Director: David Goyer
Starring: Wesley Snipes, Kris Kristofferson,
Ryan Reynolds, Jessica Biel
Released By: Warner Bros
Rating: NC-16 (Consumer Advice: Violence)
Date: 9 December 2004
(Courtesy from Warner Bros) :
Wesley Snipes is back in the third installment of New Line
Cinema's hugely successful BLADE franchise. The vampires have
declared war on Blade. They've framed him, turned the system
against him. Blade is a fugitive, caught between the vampire
and human worlds. To survive he's going to need a little help.
But all is not lost…Blade has an unexpected new protégé,
Hannibal King - once a vampire, now a passionate vampire hunter.
King has a whole arsenal of new weapons at his disposal as
well as his own network of safe houses. Together they battle
the ultimate vampire messiah - Dracula, back from the shadows
and stronger than ever. BLADE returns to the screen with all
the action, intensity, and attitude the franchise is famed
Once again, The Daywalker walks the cityscape in this vampire
hunter's movie series. Although the first two installments
were satisfying action flicks that combined caustic humor,
a fresh spin on vamp mythology and innovative FX which later
recycled in the likes of The Matrix and Underworld, all those
elements that were present in Blade: Trinity, couldn’t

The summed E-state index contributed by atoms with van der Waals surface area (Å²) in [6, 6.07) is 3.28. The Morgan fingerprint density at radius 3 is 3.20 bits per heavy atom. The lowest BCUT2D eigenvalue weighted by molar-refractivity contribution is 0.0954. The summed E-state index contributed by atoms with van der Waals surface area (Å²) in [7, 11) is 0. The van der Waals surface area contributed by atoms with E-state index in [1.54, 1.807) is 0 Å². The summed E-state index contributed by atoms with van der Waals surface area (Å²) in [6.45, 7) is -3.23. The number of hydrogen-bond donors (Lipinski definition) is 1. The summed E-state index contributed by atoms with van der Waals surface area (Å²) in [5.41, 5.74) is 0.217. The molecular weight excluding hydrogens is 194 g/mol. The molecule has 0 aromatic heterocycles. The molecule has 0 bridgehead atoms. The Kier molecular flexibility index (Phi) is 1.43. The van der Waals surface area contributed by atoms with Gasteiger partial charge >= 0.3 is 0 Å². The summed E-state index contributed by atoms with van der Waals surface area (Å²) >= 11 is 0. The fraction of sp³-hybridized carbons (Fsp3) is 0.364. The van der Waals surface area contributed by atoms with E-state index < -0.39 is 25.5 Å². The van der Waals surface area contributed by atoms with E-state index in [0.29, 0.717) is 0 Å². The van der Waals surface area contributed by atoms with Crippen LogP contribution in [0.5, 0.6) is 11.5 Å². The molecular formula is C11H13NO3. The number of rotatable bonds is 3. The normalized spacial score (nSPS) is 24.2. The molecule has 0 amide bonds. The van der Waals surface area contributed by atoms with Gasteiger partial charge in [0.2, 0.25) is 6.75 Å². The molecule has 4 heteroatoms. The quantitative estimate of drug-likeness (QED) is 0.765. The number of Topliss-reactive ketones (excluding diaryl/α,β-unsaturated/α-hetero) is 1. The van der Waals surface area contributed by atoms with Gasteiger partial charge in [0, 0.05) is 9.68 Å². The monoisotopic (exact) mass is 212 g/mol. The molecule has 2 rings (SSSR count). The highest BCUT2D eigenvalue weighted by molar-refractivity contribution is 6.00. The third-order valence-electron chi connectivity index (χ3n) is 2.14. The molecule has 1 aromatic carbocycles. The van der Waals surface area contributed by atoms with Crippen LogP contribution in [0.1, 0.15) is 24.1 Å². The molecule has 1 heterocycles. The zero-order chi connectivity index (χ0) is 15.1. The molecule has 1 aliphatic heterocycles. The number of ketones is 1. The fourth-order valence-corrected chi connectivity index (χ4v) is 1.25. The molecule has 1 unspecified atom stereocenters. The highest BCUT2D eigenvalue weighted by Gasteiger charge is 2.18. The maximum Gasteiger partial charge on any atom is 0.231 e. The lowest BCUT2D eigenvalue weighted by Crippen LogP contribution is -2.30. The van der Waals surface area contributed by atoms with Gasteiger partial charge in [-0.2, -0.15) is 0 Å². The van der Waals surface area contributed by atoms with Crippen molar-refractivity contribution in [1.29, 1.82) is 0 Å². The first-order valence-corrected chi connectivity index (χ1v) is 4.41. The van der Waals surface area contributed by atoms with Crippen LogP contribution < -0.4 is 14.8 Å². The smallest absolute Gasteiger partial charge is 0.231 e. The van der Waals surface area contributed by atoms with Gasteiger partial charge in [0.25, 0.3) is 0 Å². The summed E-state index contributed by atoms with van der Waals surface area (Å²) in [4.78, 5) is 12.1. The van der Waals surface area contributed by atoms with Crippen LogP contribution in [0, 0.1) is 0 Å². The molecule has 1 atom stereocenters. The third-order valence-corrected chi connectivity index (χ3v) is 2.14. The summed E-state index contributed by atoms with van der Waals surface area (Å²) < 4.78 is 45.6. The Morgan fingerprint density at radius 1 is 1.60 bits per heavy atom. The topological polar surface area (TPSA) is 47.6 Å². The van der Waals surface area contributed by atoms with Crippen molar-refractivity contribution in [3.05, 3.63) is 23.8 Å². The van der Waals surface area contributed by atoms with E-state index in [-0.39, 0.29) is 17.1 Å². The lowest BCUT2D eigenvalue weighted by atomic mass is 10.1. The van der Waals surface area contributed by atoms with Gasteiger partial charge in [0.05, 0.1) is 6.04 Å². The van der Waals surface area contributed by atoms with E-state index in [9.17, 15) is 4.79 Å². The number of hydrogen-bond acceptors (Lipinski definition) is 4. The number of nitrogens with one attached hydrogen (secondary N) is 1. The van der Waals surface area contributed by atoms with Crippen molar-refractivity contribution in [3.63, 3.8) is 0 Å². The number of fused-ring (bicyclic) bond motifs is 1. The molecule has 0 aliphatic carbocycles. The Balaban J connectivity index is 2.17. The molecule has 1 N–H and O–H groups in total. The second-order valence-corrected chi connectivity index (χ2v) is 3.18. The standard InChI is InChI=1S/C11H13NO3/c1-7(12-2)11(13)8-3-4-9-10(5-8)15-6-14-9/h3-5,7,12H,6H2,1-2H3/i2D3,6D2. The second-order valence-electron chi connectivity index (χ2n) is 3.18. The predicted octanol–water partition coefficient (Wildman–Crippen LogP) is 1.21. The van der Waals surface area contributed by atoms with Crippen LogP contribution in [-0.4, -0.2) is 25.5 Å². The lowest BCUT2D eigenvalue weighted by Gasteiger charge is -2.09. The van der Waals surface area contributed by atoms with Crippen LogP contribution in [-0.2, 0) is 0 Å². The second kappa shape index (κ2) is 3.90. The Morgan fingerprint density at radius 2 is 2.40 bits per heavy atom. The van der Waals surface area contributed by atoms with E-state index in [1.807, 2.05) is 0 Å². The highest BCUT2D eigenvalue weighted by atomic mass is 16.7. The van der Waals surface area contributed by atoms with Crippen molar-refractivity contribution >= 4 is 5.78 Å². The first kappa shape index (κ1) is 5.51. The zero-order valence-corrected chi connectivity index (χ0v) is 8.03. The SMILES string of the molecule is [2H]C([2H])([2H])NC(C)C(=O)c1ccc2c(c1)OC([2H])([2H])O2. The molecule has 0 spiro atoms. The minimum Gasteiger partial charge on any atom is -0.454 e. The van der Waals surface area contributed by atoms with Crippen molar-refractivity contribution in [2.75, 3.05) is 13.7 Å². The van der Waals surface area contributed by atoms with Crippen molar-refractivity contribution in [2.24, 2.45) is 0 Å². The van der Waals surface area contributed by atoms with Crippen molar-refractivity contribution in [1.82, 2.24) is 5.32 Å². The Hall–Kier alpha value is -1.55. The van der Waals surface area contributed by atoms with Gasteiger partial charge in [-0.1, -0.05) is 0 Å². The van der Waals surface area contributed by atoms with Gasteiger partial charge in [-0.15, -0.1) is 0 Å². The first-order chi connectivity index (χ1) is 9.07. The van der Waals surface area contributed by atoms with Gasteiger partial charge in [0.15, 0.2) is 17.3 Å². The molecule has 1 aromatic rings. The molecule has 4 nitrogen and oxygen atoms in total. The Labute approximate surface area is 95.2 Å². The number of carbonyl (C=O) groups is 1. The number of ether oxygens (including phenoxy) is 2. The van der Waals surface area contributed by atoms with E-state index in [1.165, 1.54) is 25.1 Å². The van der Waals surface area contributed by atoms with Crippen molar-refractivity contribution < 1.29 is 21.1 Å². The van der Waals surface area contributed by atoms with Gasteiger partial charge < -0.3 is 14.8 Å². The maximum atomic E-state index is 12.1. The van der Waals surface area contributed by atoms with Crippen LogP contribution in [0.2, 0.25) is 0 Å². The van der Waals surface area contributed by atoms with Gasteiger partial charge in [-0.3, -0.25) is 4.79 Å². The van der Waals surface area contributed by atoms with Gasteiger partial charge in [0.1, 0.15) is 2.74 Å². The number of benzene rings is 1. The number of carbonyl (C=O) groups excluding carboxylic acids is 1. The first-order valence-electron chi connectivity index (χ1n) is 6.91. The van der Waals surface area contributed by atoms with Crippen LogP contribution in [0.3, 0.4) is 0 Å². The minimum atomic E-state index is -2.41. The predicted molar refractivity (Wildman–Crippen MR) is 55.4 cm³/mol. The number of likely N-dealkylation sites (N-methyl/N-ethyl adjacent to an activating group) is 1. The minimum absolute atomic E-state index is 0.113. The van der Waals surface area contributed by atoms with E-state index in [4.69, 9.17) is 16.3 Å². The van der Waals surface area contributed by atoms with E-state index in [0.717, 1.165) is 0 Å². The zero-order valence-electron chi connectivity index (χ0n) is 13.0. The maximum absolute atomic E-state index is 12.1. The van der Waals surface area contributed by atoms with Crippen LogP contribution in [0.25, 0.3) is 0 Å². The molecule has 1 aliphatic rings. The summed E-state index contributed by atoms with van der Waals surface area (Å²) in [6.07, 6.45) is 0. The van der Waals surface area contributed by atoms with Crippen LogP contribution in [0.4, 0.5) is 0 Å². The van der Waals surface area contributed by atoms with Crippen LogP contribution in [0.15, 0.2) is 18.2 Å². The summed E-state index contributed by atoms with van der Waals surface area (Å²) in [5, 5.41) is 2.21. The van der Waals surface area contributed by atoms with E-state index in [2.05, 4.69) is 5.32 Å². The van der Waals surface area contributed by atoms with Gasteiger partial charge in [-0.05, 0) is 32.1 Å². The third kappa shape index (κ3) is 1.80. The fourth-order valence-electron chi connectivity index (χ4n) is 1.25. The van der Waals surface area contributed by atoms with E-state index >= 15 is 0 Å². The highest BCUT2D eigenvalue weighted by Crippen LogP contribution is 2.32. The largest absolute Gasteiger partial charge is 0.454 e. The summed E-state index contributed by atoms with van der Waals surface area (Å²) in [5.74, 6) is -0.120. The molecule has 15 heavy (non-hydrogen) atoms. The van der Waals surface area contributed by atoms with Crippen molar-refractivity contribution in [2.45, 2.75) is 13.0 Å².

help live up to the expectation of this disappointing sequel.
Though director David S. Goyer - who wrote all three films
- provides a passable fix of vamp action, Blade: Trinity failed
in his new approach.
Wesley Snipes' day-walking half-vamp hero is once again targeted
by the vampires who secretly rule our world. After Blade loses
both his hideout and his pal Whistler, he becomes entangled
in a scheme to resurrect Dracula.
All seems too familiar with the recycled plots and can’t
help but have this nagging feeling that this was a desperate
attempt to squeeze the franchise dry for all that its worth.
As much as I really wanted to welcome the introduction of
the new allies, The Nightstalkers, the characters seems oddly
placed in this gothic movie. In my opinion, everything seems
too rushed through without any development and left the audience
Blade himself, increasingly stoic over the course of the series,
is now stiff as plywood. Perhaps sensing the void at the heart
of the movie, Goyer supplies plenty of fresh blood. While
Jessica Biel lives up to her hottie status as Blade's new
ally, she doesn't get a character to go along with the wardrobe
and the gadgets. Nor does Ryan Reynolds' now-patented line
of lewd wisecracks add up and at times be a little too much.
At least the action has some zip, Goyer displaying some of
the ingenuity that Stephen Norrington and Guillermo Del Toro
brought to Blade: Trinity's predecessors. For all that is
worth, The Nightstalkers seems not a too bad of an idea to
make a spin off on their own. Otherwise, this franchise is
ready to get staked.